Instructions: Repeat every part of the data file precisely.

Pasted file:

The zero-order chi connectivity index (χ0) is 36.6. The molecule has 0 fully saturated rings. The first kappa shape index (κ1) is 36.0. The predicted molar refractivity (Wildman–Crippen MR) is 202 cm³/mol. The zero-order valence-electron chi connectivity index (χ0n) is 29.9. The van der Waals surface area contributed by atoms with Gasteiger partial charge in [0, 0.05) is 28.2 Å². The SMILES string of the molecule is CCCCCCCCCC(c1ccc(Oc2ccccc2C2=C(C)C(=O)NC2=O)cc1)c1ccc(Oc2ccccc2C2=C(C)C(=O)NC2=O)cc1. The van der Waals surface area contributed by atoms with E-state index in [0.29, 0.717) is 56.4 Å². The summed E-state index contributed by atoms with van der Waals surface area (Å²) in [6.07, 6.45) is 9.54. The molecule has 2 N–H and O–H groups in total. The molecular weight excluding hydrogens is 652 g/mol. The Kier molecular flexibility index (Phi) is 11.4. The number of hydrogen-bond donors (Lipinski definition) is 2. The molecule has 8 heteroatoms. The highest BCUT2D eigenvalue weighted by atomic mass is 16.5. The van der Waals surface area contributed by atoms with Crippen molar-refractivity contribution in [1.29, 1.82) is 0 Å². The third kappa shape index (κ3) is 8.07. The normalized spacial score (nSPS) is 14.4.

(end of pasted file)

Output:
The zero-order chi connectivity index (χ0) is 36.6. The molecule has 0 fully saturated rings. The first kappa shape index (κ1) is 36.0. The predicted molar refractivity (Wildman–Crippen MR) is 202 cm³/mol. The zero-order valence-electron chi connectivity index (χ0n) is 29.9. The van der Waals surface area contributed by atoms with Gasteiger partial charge in [0, 0.05) is 28.2 Å². The SMILES string of the molecule is CCCCCCCCCC(c1ccc(Oc2ccccc2C2=C(C)C(=O)NC2=O)cc1)c1ccc(Oc2ccccc2C2=C(C)C(=O)NC2=O)cc1. The van der Waals surface area contributed by atoms with E-state index in [0.29, 0.717) is 56.4 Å². The summed E-state index contributed by atoms with van der Waals surface area (Å²) in [6.07, 6.45) is 9.54. The molecule has 2 N–H and O–H groups in total. The molecular weight excluding hydrogens is 652 g/mol. The Kier molecular flexibility index (Phi) is 11.4. The number of hydrogen-bond donors (Lipinski definition) is 2. The molecule has 8 heteroatoms. The highest BCUT2D eigenvalue weighted by atomic mass is 16.5. The van der Waals surface area contributed by atoms with Crippen molar-refractivity contribution in [1.29, 1.82) is 0 Å². The third kappa shape index (κ3) is 8.07. The normalized spacial score (nSPS) is 14.4.